Prevention of All-Terrain Vehicle Injuries

Published 2018
Citation: J Trauma. 84(6):1017-1026, June 2018



Rattan, Rishi, MD; Joseph, D’Andrea, K., MD; Dente, Christopher, J., MD; Klein, Eric, N., MD; Kimbrough, Mary, K., MD; Nguyen, Jonathan, DO; Simmons, Jon, D., MD; O’Keeffe, Terence, MD; Crandall, Marie, MD

Author Information

From the DeWitt Daughtry Family Department of Surgery, University of Miami Miller School of Medicine (R.R.), Miami, Florida; Department of Surgery, New York University Winthrop (D.K.J.), Mineola, New York; Department of Surgery, Emory University School of Medicine (C.J.D.), Atlanta, Georgia; Department of Surgery, Hofstra University Zucker School of Medicine (E.N.K.), East Garden, New York; Department of Surgery, University of Arkansas for Medical Sciences (M.K.K.), Little Rock, Arkansas; Department of Surgery, Morehouse School of Medicine (J.N.), Atlanta, Georgia; Department of Surgery, University of South Alabama School of Medicine (J.D.S.), Mobile, Alabama; Department of Surgery, University of Arizona (T.O.), Tucson, Arizona; and Department of Surgery, University of Florida College of Medicine Jacksonville (M.C.), Jacksonville, Florida.

Submitted: January 1, 2018, Accepted: January 13, 2018, Published online: January 31, 2018.

Presented at: 29th Annual Scientific Assembly of the Eastern Association for the Surgery of Trauma, January 12–18, 2014 in Naples, FL.

Address for reprints: Rishi Rattan, MD, 1800 NW 10th Ave, Ste T215 (D-40), Miami, FL 33136; email:


BACKGROUND Despite increasing usage since their introduction, there exist no evidence-based guidelines on all-terrain vehicles (ATVs) and injury prevention. While the power and speed of these vehicles has increased over time, advancements in ATV safety have been rare.

METHODS A priori questions about ATV injury pattern and the effect of helmet and safety equipment use and legislation mandating use were developed. A query of MEDLINE, PubMed, Cochrane Library, and Embase for all-terrain vehicle injury was performed. Letters to the editor, case reports, book chapters, and review articles were excluded. Grading of Recommendations Assessment, Development, and Evaluation methodology was used to perform a systematic review and create recommendations.

RESULTS Twenty-eight studies were included. Helmet use reduced traumatic brain injury(TBI). However, studies examining whether legislation mandating helmet use reduced TBI had mixed results. When ATV safety legislation was enforced, overall injury rates and mortality decreased. However, enforcement varied widely and lack of enforcement led to decreased compliance with legislation and mixed results. There was not enough evidence to determine the effectiveness of non–helmet-protective equipment.

CONCLUSION Helmet use when riding an ATV reduced the rate of TBI. ATV safety legislation, when enforced, also reduced morbidity and mortality. Compliance with laws is often low, however, possibly due to poor enforcement. We recommend helmet use when riding on an ATV to reduce TBI. We conditionally recommend implementing ATV safety legislation as a means to reduce ATV injuries, noting that enforcement must go hand in hand with enactment to ensure compliance.


The US Consumer Product Safety Commission (CPSC) defines all-terrain vehicles (ATVs) as “off-road, motorized vehicles having…four low-pressure tires, a straddle seat for the operator, and handlebars for steering control.”[1] From 1982 to 2015, there were 14,129 reported ATV-related deaths in the US, with an annual average of over 500 deaths more recently.[1] Since 1982, 22% of fatalities were younger than 16 years, and of those, 44% were younger than 12 years.[1] In 2012, the last year in which data collection on ATV-related injuries was complete as of 2017, there were 573 fatalities. While reporting is ongoing for 2013 and 2014, fatalities are already 581 and 547, respectively.[1] In 2015, there were an estimated 97,200 ATV-related emergency department visits.[1] There are no data on the financial or socioeconomic impact of ATV injuries as it relates to hospital costs, lost employment, and postinjury quality of life.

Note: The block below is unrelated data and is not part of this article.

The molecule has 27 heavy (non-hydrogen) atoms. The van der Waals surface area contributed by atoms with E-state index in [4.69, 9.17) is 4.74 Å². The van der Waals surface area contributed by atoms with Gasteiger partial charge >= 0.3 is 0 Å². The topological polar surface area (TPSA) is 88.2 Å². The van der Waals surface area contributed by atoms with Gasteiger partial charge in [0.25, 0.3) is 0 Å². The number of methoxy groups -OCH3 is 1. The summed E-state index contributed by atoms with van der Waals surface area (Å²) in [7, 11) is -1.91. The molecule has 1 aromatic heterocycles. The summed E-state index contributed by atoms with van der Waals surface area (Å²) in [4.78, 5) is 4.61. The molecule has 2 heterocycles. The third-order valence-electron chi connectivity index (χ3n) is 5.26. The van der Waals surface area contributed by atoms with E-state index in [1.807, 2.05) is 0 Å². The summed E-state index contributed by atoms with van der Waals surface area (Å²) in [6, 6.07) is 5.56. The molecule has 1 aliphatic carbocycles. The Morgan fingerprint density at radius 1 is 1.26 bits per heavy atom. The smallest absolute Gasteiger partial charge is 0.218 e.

Despite increases in the speed and power of ATVs since their introduction in the 1960s, few advancements have occurred in ATV safety. One of the few national safety measures was a 10-year joint decree implemented in 1988 between industry and the Department of Justice to stop sales of three-wheel ATVs after multiple independent studies demonstrated high rollover rates.[2]However, no other federal safety regulations have been implemented since its expiration. State safety regulations are minimal. Currently, the CPSC only advises avoiding roadways, ensuring all riders are younger than 16 years, mandatory helmet use, and ATV safety training courses.[3]

Since 1987, pediatric, emergency medicine, and surgical societies from multiple countries have published position statements and recommendations on ATV injury prevention, calling for mandatory helmet use, age restrictions, legislation, and industry cooperation to modify units intended for use by younger drivers.[4–11] However, there are no evidence-based practiced guidelines. The Eastern Association for the Surgery of Trauma (EAST) Guidelines Committee Injury Prevention Task Force conducted a systematic review of the literature to determine the quality of existing evidence to assess the effect of safety measures and legislation on ATV-related injury prevention.


The objective of this systematic review was to assess the scientific evidence on ATV-related injury prevention strategies for riders. While there are myriad studies examining injury patterns, far fewer focus on injury prevention. For this study, we used the Grading of Recommendations Assessment, Development, and Evaluation (GRADE) methodology, which has been previously validated.[12–14] The GRADE approach dictates a priori creation of questions in the Population, Intervention, Comparator, Outcome (PICO) format. The PICO questions to guide this systematic review were created using a modified Delphi method by the EAST Guidelines Committee Injury Prevention Task Force. No funding was obtained for this work. "However, J.D.S. is supported by a National Institutes of Health K08 grant (GM109113-01A1) and the American College of Surgeons Clowes Award." I will defer to the editor whether this is required in the body of the manuscript or a disclosure at the end of the manuscript is adequate.